The Substation's board announced in a statement yesterday that the arts venue will close for good after it leaves its 45 Armenian Street space in July.
"This difficult decision was made after lengthy deliberations and several discussions with the National Arts Council (NAC) and with members of the arts community," the statement added.
The Substation is scheduled to move out of the conserved building it has occupied since 1990, as the site will undergo renovations. The NAC has said it can return to the venue as a tenant under the Framework for Arts Spaces scheme but that the space will be shared with other arts groups.
The board said The Substation would "lose a fundamental part of its identity and heritage if it cannot return fully to 45 Armenian Street", adding that the lack of control over the building facilities integral to its operations, such as the theatre and gallery, as well as the loss of venue hiring income, would impact its ability to operate as an independent arts centre and incubator.
The Covid-19 pandemic has made fund raising especially difficult, said board chairman Chew Kheng Chuan, 63. "We also reached out to NAC to help us with a lifeline to tide us over these two years. Their response was to offer some help, but it... fell significantly short of what we were asking for. We have been deliberating on this matter for almost two years."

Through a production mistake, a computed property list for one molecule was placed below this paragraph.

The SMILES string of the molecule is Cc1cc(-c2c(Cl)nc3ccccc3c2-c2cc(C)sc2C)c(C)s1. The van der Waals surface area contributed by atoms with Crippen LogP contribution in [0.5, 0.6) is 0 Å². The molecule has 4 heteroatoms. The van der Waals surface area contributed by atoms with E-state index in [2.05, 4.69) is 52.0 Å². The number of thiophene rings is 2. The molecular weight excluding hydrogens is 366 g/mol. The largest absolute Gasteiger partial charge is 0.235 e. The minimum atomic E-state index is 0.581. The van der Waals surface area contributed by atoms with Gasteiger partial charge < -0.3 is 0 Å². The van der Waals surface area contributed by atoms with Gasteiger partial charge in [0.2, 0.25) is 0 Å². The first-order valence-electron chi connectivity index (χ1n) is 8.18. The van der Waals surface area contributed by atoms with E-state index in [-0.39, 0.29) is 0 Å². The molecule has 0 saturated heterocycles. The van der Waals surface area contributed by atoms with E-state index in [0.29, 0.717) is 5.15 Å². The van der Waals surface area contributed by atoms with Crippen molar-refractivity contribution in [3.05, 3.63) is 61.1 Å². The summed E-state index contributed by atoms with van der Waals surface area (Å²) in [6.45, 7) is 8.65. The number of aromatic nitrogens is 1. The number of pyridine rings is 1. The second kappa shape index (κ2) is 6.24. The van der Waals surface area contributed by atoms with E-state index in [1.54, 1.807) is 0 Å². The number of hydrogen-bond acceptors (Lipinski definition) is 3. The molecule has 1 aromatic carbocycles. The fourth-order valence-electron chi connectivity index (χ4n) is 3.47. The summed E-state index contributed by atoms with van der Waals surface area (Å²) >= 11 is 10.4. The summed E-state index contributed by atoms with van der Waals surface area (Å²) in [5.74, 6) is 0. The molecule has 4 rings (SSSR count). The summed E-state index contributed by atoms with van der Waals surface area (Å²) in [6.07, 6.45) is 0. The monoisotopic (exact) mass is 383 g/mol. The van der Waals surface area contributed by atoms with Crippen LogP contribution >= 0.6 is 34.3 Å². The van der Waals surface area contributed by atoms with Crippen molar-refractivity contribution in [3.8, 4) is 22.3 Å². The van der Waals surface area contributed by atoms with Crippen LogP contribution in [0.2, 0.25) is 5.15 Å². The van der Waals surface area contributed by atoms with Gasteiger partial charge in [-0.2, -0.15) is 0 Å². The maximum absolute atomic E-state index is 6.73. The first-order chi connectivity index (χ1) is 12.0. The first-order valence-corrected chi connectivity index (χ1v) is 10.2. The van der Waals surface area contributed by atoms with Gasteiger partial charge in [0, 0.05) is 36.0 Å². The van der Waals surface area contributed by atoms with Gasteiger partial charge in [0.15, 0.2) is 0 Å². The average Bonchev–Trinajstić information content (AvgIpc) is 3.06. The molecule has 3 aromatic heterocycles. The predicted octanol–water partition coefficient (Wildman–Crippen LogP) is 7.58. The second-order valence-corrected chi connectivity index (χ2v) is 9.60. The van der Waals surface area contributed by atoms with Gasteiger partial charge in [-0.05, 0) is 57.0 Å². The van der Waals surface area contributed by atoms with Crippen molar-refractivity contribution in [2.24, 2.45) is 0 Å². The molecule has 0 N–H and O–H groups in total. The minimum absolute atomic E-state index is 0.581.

The Substation's annual budget is between $1 million and $1.2 million, with the NAC funding 30 per cent to 35 per cent. Revenue from rental to other arts groups and live music bar Timbre covers between 35 per cent and 50 per cent, while the rest depends on fund raising.
The Substation pays $4,510 a month in rental to the NAC.
The NAC said it was "disappointed" by the decision and called it a "missed opportunity".
A spokesman said: "We had explained that it would not be feasible for any arts company to be sustainable if it relies on almost 90 per cent of its income from government funding, including the commercial tenancy income it derives from leasing out parts of the subsidised premises at 45 Armenian Street allocated by NAC."
Former Substation artistic director T. Sasitharan decried this as "the saddest day in Singapore arts". The Intercultural Theatre Institute director, 62, said: "We have sacrificed The Substation in the name of development economics, urban planning and progress... It's a damning indictment of all of us, as artists, as a people and a society."
The Necessary Stage's artistic director Alvin Tan, 56, who is coordinating a grassroots effort to save the venue, called for greater transparency. "The arts community has been locked out of the challenges The Substation has been facing, rendering us all helpless onlookers."
Singapore Management University arts and culture management programme coordinator Hoe Su Fern, 38, said: "If The Substation has always been known to be that one oddball in the arts that has survived more than 30 years, why is it giving up on itself now, before even giving itself an opportunity to try out new conditions and emerge stronger?"
The Substation will hold a town hall, hopefully by this weekend, to address some of these issues.